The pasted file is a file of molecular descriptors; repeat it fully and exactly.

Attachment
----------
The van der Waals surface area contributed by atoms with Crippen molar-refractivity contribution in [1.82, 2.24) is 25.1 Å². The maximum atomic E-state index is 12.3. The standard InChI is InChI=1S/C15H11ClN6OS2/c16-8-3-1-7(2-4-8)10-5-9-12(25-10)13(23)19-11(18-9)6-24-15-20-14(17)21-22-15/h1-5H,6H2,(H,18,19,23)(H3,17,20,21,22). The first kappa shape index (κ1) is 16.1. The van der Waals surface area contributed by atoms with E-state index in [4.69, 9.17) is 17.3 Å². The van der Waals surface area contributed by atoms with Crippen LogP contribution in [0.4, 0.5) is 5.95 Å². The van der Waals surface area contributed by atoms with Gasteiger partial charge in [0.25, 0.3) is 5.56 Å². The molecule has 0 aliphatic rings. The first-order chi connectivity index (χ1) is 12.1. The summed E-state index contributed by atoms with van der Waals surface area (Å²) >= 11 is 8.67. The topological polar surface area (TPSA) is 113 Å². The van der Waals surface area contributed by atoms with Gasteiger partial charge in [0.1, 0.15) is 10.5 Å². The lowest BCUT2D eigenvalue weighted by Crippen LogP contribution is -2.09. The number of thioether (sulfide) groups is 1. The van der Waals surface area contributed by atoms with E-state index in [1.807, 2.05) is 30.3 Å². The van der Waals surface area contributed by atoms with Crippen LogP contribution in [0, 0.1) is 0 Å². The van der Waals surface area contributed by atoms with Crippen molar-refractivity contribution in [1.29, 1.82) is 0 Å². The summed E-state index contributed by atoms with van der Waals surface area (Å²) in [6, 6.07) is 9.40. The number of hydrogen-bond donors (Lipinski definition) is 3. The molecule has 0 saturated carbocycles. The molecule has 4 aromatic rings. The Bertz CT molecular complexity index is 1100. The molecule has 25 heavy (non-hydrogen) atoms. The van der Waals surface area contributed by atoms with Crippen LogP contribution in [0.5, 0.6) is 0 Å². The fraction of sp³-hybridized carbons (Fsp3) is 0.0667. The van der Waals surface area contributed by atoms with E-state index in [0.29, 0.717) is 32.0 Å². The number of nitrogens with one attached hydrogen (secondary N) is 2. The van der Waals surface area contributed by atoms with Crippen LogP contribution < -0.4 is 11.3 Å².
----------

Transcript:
The van der Waals surface area contributed by atoms with Crippen molar-refractivity contribution in [1.82, 2.24) is 25.1 Å². The maximum atomic E-state index is 12.3. The standard InChI is InChI=1S/C15H11ClN6OS2/c16-8-3-1-7(2-4-8)10-5-9-12(25-10)13(23)19-11(18-9)6-24-15-20-14(17)21-22-15/h1-5H,6H2,(H,18,19,23)(H3,17,20,21,22). The first kappa shape index (κ1) is 16.1. The van der Waals surface area contributed by atoms with E-state index in [4.69, 9.17) is 17.3 Å². The van der Waals surface area contributed by atoms with Crippen LogP contribution in [0.4, 0.5) is 5.95 Å². The van der Waals surface area contributed by atoms with Gasteiger partial charge in [0.25, 0.3) is 5.56 Å². The molecule has 0 aliphatic rings. The first-order chi connectivity index (χ1) is 12.1. The summed E-state index contributed by atoms with van der Waals surface area (Å²) >= 11 is 8.67. The topological polar surface area (TPSA) is 113 Å². The van der Waals surface area contributed by atoms with Gasteiger partial charge in [0.1, 0.15) is 10.5 Å². The lowest BCUT2D eigenvalue weighted by Crippen LogP contribution is -2.09. The number of thioether (sulfide) groups is 1. The van der Waals surface area contributed by atoms with E-state index in [1.807, 2.05) is 30.3 Å². The van der Waals surface area contributed by atoms with Crippen LogP contribution in [0, 0.1) is 0 Å². The van der Waals surface area contributed by atoms with Crippen molar-refractivity contribution in [1.29, 1.82) is 0 Å². The summed E-state index contributed by atoms with van der Waals surface area (Å²) in [6, 6.07) is 9.40. The number of hydrogen-bond donors (Lipinski definition) is 3. The molecule has 0 saturated carbocycles. The molecule has 4 aromatic rings. The Bertz CT molecular complexity index is 1100. The molecule has 25 heavy (non-hydrogen) atoms. The van der Waals surface area contributed by atoms with Crippen LogP contribution in [0.5, 0.6) is 0 Å². The fraction of sp³-hybridized carbons (Fsp3) is 0.0667. The van der Waals surface area contributed by atoms with E-state index in [0.29, 0.717) is 32.0 Å². The number of nitrogens with one attached hydrogen (secondary N) is 2. The van der Waals surface area contributed by atoms with Crippen LogP contribution < -0.4 is 11.3 Å².